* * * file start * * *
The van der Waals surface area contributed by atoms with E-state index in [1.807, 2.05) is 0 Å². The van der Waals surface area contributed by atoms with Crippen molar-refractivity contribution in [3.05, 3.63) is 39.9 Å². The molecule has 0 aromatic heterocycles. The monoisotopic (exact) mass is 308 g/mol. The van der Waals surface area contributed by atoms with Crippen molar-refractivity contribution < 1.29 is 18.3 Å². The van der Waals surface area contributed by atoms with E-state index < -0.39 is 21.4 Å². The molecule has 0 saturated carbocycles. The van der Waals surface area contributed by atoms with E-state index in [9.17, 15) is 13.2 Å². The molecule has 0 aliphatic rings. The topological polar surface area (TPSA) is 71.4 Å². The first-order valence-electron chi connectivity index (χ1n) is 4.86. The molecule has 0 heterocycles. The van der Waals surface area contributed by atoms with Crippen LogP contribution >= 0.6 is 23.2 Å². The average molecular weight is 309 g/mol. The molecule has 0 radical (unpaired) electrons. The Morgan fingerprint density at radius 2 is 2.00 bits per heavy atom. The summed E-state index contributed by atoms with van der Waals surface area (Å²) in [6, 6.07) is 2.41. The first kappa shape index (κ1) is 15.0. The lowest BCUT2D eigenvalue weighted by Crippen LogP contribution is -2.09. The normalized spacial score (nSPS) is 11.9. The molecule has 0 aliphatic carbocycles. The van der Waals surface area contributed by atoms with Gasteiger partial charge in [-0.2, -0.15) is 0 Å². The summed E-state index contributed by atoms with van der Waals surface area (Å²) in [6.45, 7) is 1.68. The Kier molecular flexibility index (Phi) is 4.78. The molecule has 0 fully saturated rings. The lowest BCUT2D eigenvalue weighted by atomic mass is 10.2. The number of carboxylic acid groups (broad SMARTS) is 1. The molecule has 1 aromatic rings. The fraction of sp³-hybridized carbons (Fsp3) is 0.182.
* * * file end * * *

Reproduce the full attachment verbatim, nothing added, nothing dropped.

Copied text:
The van der Waals surface area contributed by atoms with E-state index in [1.807, 2.05) is 0 Å². The van der Waals surface area contributed by atoms with Crippen molar-refractivity contribution in [3.05, 3.63) is 39.9 Å². The molecule has 0 aromatic heterocycles. The monoisotopic (exact) mass is 308 g/mol. The van der Waals surface area contributed by atoms with Crippen molar-refractivity contribution < 1.29 is 18.3 Å². The van der Waals surface area contributed by atoms with E-state index < -0.39 is 21.4 Å². The molecule has 0 saturated carbocycles. The van der Waals surface area contributed by atoms with E-state index in [9.17, 15) is 13.2 Å². The molecule has 0 aliphatic rings. The topological polar surface area (TPSA) is 71.4 Å². The first-order valence-electron chi connectivity index (χ1n) is 4.86. The molecule has 0 heterocycles. The van der Waals surface area contributed by atoms with Crippen LogP contribution >= 0.6 is 23.2 Å². The average molecular weight is 309 g/mol. The molecule has 0 radical (unpaired) electrons. The Morgan fingerprint density at radius 2 is 2.00 bits per heavy atom. The summed E-state index contributed by atoms with van der Waals surface area (Å²) in [6, 6.07) is 2.41. The first kappa shape index (κ1) is 15.0. The lowest BCUT2D eigenvalue weighted by Crippen LogP contribution is -2.09. The normalized spacial score (nSPS) is 11.9. The molecule has 0 aliphatic carbocycles. The van der Waals surface area contributed by atoms with Gasteiger partial charge in [-0.2, -0.15) is 0 Å². The summed E-state index contributed by atoms with van der Waals surface area (Å²) in [6.45, 7) is 1.68. The Kier molecular flexibility index (Phi) is 4.78. The molecule has 0 fully saturated rings. The lowest BCUT2D eigenvalue weighted by atomic mass is 10.2. The number of carboxylic acid groups (broad SMARTS) is 1. The molecule has 1 aromatic rings. The fraction of sp³-hybridized carbons (Fsp3) is 0.182.